It's not just about being kinder and having better conversations, it's about looking at your policies and processes in such a way that you are actually advancing equality on a daily basis. And there are a number of really good books on that topic – one of them is What Works – Gender Equity by Design by Iris Bohnet from the Harvard Kennedy School. While her book focuses on gender equality, you can really use it to understand how you design your processes to get rid of the unconscious bias that keeps people from moving up and succeeding.

There's also another book that I haven't cracked yet – Inclusion Nudges by Lisa Kepinski and Tinna C. Nielsen, which looks like everything in the entire talent development process from higher to retire, and asks how can we nudge this process towards equity and equality for everybody. I’m looking forward to reading this, because it has really specific actionable information, for example, how to reduce men's fear of women in leadership goals. So again, it's not trying to make people less racist or sexist, it's about making your processes more equitable.

RR: You mentioned this briefly, but what responsibilities do HR teams have to set metrics, quotas, and/or restructuring plans? What does this work look like and what are the roadblocks? Especially quotas – sometimes quotas are the first way into diversity work many think of, but is it the best option?

CP: A lot of organizations don't call it a quota, because there is so much stigma attached to that word. What they set are aspirational targets, and some organizations will hold leaders accountable to that – not by way of their base pay, but through their bonuses. So leaders are incented to make better decisions.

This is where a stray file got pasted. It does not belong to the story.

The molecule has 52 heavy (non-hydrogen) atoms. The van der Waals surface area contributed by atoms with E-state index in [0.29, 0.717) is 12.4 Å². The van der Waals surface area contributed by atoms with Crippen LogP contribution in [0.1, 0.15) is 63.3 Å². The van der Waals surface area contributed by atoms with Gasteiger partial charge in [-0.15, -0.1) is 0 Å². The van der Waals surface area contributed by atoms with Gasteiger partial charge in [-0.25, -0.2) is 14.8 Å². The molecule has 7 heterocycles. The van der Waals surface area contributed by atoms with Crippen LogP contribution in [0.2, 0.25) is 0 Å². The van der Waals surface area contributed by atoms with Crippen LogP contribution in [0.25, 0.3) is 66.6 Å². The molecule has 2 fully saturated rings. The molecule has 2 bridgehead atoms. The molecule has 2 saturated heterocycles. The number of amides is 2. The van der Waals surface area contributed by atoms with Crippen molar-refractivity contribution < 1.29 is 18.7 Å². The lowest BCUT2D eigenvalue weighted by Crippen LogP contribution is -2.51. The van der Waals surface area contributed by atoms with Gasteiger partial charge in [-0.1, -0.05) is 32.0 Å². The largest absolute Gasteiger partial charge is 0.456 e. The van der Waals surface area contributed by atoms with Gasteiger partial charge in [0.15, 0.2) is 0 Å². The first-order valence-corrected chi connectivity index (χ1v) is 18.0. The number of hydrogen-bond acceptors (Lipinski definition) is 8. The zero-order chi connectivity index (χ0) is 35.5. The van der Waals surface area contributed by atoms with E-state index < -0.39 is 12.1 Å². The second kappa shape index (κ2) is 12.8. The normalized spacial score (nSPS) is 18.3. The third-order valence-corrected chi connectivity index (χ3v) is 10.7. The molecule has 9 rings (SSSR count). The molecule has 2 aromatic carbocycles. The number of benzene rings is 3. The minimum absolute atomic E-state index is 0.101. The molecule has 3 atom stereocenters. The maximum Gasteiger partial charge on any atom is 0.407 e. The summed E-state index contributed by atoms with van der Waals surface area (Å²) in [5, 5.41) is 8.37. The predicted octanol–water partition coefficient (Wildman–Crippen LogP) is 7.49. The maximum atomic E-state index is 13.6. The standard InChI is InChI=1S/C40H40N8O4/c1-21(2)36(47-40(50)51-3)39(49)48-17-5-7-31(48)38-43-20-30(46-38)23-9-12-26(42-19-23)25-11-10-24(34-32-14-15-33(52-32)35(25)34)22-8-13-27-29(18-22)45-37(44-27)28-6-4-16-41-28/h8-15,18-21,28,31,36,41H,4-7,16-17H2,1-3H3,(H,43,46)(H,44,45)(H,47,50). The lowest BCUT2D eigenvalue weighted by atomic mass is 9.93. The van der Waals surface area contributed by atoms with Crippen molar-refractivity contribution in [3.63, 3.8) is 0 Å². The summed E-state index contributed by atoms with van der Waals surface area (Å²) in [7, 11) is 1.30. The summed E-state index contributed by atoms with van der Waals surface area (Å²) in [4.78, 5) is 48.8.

If you look at something like the DiversityInc Top 50, which is one of the indices that neither Ultimate nor Kronos have hit yet but we're working hard toward as our newly combined company moves forward together a lot of what they report on is around executive compensation tied to diversity.

RR: Speaking of an organization’s maturity in the diversity, equity, inclusion, and belonging space – some organizations may not have any programs or strategies in place – where do you think they could start?

CP: I think those organizations should understand where they have the most work to do, and that will tell them where they need to start.

One of the ways that we measure where we have work to do is by using a solution in UltiPro, Perception. Ultimate has been using Perception for all of our internal culture surveys, and what that allows us to do is take a look at the qualitative data in our organization to find out where we might have issues.

It's easy to see where there are numbers issues, but what's not easy is spotting the reasons why.